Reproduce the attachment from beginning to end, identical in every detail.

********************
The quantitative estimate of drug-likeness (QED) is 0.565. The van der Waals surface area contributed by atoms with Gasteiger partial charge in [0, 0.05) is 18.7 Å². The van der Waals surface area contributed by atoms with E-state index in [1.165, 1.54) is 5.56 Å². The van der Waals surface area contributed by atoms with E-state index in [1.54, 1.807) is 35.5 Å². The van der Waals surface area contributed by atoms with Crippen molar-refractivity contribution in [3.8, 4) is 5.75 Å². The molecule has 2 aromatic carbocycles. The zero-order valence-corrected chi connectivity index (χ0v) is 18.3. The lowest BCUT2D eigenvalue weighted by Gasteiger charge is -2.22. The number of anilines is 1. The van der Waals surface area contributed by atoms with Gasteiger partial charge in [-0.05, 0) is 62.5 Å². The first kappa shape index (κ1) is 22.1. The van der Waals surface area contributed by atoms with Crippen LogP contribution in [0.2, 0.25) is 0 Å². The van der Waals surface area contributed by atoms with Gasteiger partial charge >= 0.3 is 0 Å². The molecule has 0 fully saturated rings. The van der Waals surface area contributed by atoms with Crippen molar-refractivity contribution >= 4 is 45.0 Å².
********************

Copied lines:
The quantitative estimate of drug-likeness (QED) is 0.565. The van der Waals surface area contributed by atoms with Gasteiger partial charge in [0, 0.05) is 18.7 Å². The van der Waals surface area contributed by atoms with E-state index in [1.165, 1.54) is 5.56 Å². The van der Waals surface area contributed by atoms with E-state index in [1.54, 1.807) is 35.5 Å². The van der Waals surface area contributed by atoms with Crippen molar-refractivity contribution in [3.8, 4) is 5.75 Å². The molecule has 2 aromatic carbocycles. The zero-order valence-corrected chi connectivity index (χ0v) is 18.3. The lowest BCUT2D eigenvalue weighted by Gasteiger charge is -2.22. The number of anilines is 1. The van der Waals surface area contributed by atoms with Gasteiger partial charge in [-0.05, 0) is 62.5 Å². The first kappa shape index (κ1) is 22.1. The van der Waals surface area contributed by atoms with Crippen LogP contribution in [0.2, 0.25) is 0 Å². The van der Waals surface area contributed by atoms with Gasteiger partial charge >= 0.3 is 0 Å². The molecule has 0 fully saturated rings. The van der Waals surface area contributed by atoms with Crippen molar-refractivity contribution >= 4 is 45.0 Å².